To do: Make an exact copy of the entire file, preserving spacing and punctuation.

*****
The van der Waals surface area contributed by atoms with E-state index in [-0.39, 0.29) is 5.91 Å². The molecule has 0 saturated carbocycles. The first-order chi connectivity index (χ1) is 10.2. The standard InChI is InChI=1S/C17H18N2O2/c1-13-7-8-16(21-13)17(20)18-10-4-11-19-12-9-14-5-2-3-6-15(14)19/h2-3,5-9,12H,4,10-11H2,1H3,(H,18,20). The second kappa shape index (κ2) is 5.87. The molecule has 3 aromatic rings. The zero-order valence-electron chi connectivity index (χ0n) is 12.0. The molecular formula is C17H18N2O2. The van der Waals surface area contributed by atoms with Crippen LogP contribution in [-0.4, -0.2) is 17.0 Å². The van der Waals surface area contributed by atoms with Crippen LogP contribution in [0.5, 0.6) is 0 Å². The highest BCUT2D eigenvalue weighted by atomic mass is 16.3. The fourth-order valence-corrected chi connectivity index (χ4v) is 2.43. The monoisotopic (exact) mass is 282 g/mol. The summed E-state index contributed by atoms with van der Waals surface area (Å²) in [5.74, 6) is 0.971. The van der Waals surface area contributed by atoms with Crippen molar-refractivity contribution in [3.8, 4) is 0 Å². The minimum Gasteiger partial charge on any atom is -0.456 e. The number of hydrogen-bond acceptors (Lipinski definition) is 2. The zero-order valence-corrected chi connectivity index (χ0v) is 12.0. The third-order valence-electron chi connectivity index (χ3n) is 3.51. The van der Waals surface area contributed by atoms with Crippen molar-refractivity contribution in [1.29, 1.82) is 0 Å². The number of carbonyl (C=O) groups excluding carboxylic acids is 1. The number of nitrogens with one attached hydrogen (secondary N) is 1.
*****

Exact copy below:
The van der Waals surface area contributed by atoms with E-state index in [-0.39, 0.29) is 5.91 Å². The molecule has 0 saturated carbocycles. The first-order chi connectivity index (χ1) is 10.2. The standard InChI is InChI=1S/C17H18N2O2/c1-13-7-8-16(21-13)17(20)18-10-4-11-19-12-9-14-5-2-3-6-15(14)19/h2-3,5-9,12H,4,10-11H2,1H3,(H,18,20). The second kappa shape index (κ2) is 5.87. The molecule has 3 aromatic rings. The zero-order valence-electron chi connectivity index (χ0n) is 12.0. The molecular formula is C17H18N2O2. The van der Waals surface area contributed by atoms with Crippen LogP contribution in [-0.4, -0.2) is 17.0 Å². The van der Waals surface area contributed by atoms with Crippen LogP contribution in [0.5, 0.6) is 0 Å². The highest BCUT2D eigenvalue weighted by atomic mass is 16.3. The fourth-order valence-corrected chi connectivity index (χ4v) is 2.43. The monoisotopic (exact) mass is 282 g/mol. The summed E-state index contributed by atoms with van der Waals surface area (Å²) in [5.74, 6) is 0.971. The van der Waals surface area contributed by atoms with Crippen molar-refractivity contribution in [3.8, 4) is 0 Å². The minimum Gasteiger partial charge on any atom is -0.456 e. The number of hydrogen-bond acceptors (Lipinski definition) is 2. The zero-order valence-corrected chi connectivity index (χ0v) is 12.0. The third-order valence-electron chi connectivity index (χ3n) is 3.51. The van der Waals surface area contributed by atoms with Crippen molar-refractivity contribution in [1.29, 1.82) is 0 Å². The number of carbonyl (C=O) groups excluding carboxylic acids is 1. The number of nitrogens with one attached hydrogen (secondary N) is 1.